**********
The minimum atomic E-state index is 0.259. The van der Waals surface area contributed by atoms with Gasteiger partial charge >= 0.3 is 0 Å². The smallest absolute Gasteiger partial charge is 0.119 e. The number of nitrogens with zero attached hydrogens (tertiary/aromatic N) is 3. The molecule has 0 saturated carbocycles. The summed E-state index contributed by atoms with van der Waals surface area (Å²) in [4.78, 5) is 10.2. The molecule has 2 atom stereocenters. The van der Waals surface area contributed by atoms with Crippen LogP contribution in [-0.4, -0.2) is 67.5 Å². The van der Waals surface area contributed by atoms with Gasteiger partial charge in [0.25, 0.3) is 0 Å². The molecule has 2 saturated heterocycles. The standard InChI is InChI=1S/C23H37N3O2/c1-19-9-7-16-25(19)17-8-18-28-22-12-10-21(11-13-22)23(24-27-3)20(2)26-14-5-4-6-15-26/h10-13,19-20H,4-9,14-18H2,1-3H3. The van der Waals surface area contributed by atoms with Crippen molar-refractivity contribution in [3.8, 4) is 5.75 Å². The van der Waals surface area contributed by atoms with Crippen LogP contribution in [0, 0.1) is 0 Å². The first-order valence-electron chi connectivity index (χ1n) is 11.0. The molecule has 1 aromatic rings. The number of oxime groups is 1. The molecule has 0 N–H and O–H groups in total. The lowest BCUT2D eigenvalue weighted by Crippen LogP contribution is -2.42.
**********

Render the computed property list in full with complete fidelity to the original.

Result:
The minimum atomic E-state index is 0.259. The van der Waals surface area contributed by atoms with Gasteiger partial charge >= 0.3 is 0 Å². The smallest absolute Gasteiger partial charge is 0.119 e. The number of nitrogens with zero attached hydrogens (tertiary/aromatic N) is 3. The molecule has 0 saturated carbocycles. The summed E-state index contributed by atoms with van der Waals surface area (Å²) in [4.78, 5) is 10.2. The molecule has 2 atom stereocenters. The van der Waals surface area contributed by atoms with Crippen LogP contribution in [-0.4, -0.2) is 67.5 Å². The van der Waals surface area contributed by atoms with Gasteiger partial charge in [0.25, 0.3) is 0 Å². The molecule has 2 saturated heterocycles. The standard InChI is InChI=1S/C23H37N3O2/c1-19-9-7-16-25(19)17-8-18-28-22-12-10-21(11-13-22)23(24-27-3)20(2)26-14-5-4-6-15-26/h10-13,19-20H,4-9,14-18H2,1-3H3. The van der Waals surface area contributed by atoms with Crippen molar-refractivity contribution in [3.8, 4) is 5.75 Å². The van der Waals surface area contributed by atoms with Crippen LogP contribution in [0, 0.1) is 0 Å². The first-order valence-electron chi connectivity index (χ1n) is 11.0. The molecule has 1 aromatic rings. The number of oxime groups is 1. The molecule has 0 N–H and O–H groups in total. The lowest BCUT2D eigenvalue weighted by Crippen LogP contribution is -2.42.